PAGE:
Smithsonian Associates Presents August Program Highlights

July 27, 2017
News Release
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Chef Michael Twitty

The August issue of the Smithsonian Associates’ program guide features a variety of educational and cultural programs, including seminars, lectures, studio arts classes, performances for adults and children and local and regional study tours. Highlights this month include:

Frank Lloyd Wright’s Urban Vision: New York City Overnight Tour

Friday, Aug. 4; 8:30 a.m. to Saturday, Aug. 5; 10 p.m.

Tour departs by bus from the Mayflower Hotel, Connecticut Ave. and DeSales St., N.W.

Participants mark the 150th anniversary of the birth of Frank Lloyd Wright with a unique overnight visit to Manhattan led by urban historian Bill Keene. They will get insights into the architect’s creative relationship to the city as they explore a major exhibit at the Museum of Modern Art, experience a tour of the Guggenheim Museum and view holdings in the Wright archives at Columbia University.

The Cooking Gene: Southern Food’s Deepest Roots

Thursday, Aug. 10; 6:45 p.m.

Smithsonian’s S. Dillon Ripley Center

Traditional Southern food is an integral part of America’s national culinary heritage, yet the question of who “owns” it is linked to wider issues of race, politics and history. Culinary historian and cook Michael Twitty, a descendant of both African and European ancestors, discusses how he traced the roots of soul food, barbecue and other staples of Southern cooking—as well as those of his own family.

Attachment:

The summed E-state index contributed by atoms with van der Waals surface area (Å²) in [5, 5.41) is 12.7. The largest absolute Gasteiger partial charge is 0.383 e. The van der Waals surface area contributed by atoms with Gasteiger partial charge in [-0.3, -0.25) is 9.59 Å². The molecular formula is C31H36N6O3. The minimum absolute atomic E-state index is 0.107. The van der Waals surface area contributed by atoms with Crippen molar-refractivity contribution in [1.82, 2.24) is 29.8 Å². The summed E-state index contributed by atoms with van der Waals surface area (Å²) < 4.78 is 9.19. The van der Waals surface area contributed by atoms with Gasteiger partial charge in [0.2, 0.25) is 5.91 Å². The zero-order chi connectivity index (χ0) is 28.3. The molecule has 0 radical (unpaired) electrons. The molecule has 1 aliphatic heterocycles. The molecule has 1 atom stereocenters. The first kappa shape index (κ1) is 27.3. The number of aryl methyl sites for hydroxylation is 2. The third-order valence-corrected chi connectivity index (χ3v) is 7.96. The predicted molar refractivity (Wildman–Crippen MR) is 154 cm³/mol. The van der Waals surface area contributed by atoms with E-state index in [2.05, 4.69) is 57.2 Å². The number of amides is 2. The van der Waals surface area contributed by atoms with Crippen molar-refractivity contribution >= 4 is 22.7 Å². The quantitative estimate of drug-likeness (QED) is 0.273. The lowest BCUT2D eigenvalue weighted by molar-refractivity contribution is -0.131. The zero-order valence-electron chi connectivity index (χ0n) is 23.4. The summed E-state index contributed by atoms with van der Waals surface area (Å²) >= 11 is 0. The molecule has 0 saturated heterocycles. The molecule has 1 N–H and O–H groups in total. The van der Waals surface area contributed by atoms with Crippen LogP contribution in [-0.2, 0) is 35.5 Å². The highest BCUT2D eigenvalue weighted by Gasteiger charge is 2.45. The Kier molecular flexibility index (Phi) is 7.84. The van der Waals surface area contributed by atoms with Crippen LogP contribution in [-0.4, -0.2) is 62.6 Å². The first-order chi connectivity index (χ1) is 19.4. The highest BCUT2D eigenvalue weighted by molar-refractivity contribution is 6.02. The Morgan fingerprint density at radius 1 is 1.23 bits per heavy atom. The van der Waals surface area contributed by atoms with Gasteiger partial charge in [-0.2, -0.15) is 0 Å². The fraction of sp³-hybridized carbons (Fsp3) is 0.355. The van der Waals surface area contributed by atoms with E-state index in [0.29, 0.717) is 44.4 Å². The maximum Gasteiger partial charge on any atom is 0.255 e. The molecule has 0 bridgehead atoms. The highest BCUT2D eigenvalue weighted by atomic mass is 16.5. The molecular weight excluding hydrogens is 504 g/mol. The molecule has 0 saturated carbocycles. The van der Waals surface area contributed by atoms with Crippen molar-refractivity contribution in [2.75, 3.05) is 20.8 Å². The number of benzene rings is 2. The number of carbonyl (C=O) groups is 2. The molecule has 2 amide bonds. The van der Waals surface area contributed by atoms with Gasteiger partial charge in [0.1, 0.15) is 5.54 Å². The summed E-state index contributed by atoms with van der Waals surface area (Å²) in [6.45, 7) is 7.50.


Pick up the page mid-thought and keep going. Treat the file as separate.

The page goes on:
How Virtual Reality Is Changing Medicine

Thursday, Aug. 17; 6:45 p.m.

Smithsonian’s S. Dillon Ripley Center

Although virtual reality can seem like something out of science fiction, the possibilities are virtually limitless in its applications to medicine and health care. Susan Persky of the National Institutes of Health explores how new technologies are opening new worlds—sometimes literally—for doctors, researchers, clinicians and patients.

Plastics: Separating the Good From the Bad

Wednesday, Aug. 23; 6:45 p.m.

Smithsonian’s S. Dillon Ripley Center

People have a complicated relationship with plastics: they depend on the material’s convenience and affordability every day, but the overabundance of waste it produces harms the environment. Smithsonian scientists Odile Madden and Pierre Comizzoli discuss how their own work—in museum conservation and research biology, respectively—approaches plastics’ potential and its problems.


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Lauren Lyons

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